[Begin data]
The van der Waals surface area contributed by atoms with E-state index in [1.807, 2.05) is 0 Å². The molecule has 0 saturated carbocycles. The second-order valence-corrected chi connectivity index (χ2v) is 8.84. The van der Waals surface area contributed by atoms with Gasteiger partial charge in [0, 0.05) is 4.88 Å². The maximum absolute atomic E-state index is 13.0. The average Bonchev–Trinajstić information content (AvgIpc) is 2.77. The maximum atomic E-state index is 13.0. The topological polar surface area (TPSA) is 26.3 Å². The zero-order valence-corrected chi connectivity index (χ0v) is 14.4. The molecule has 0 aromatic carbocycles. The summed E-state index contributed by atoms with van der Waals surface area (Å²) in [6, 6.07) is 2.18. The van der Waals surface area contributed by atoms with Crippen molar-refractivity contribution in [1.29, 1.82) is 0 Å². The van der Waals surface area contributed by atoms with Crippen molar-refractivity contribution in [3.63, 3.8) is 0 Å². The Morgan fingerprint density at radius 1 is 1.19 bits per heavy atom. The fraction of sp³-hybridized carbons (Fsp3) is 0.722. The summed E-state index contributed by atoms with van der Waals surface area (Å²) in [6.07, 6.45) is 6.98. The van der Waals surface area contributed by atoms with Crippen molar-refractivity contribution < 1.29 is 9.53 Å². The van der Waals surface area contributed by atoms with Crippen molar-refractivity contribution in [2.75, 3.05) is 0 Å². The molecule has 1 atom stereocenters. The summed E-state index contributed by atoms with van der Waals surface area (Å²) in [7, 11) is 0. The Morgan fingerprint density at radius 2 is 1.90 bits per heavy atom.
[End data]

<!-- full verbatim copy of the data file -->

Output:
The van der Waals surface area contributed by atoms with E-state index in [1.807, 2.05) is 0 Å². The molecule has 0 saturated carbocycles. The second-order valence-corrected chi connectivity index (χ2v) is 8.84. The van der Waals surface area contributed by atoms with Gasteiger partial charge in [0, 0.05) is 4.88 Å². The maximum absolute atomic E-state index is 13.0. The average Bonchev–Trinajstić information content (AvgIpc) is 2.77. The maximum atomic E-state index is 13.0. The topological polar surface area (TPSA) is 26.3 Å². The zero-order valence-corrected chi connectivity index (χ0v) is 14.4. The molecule has 0 aromatic carbocycles. The summed E-state index contributed by atoms with van der Waals surface area (Å²) in [6, 6.07) is 2.18. The van der Waals surface area contributed by atoms with Crippen molar-refractivity contribution in [1.29, 1.82) is 0 Å². The van der Waals surface area contributed by atoms with Crippen molar-refractivity contribution in [3.63, 3.8) is 0 Å². The Morgan fingerprint density at radius 1 is 1.19 bits per heavy atom. The fraction of sp³-hybridized carbons (Fsp3) is 0.722. The summed E-state index contributed by atoms with van der Waals surface area (Å²) in [6.07, 6.45) is 6.98. The van der Waals surface area contributed by atoms with Crippen molar-refractivity contribution < 1.29 is 9.53 Å². The van der Waals surface area contributed by atoms with Crippen molar-refractivity contribution in [2.75, 3.05) is 0 Å². The molecule has 1 atom stereocenters. The summed E-state index contributed by atoms with van der Waals surface area (Å²) in [7, 11) is 0. The Morgan fingerprint density at radius 2 is 1.90 bits per heavy atom.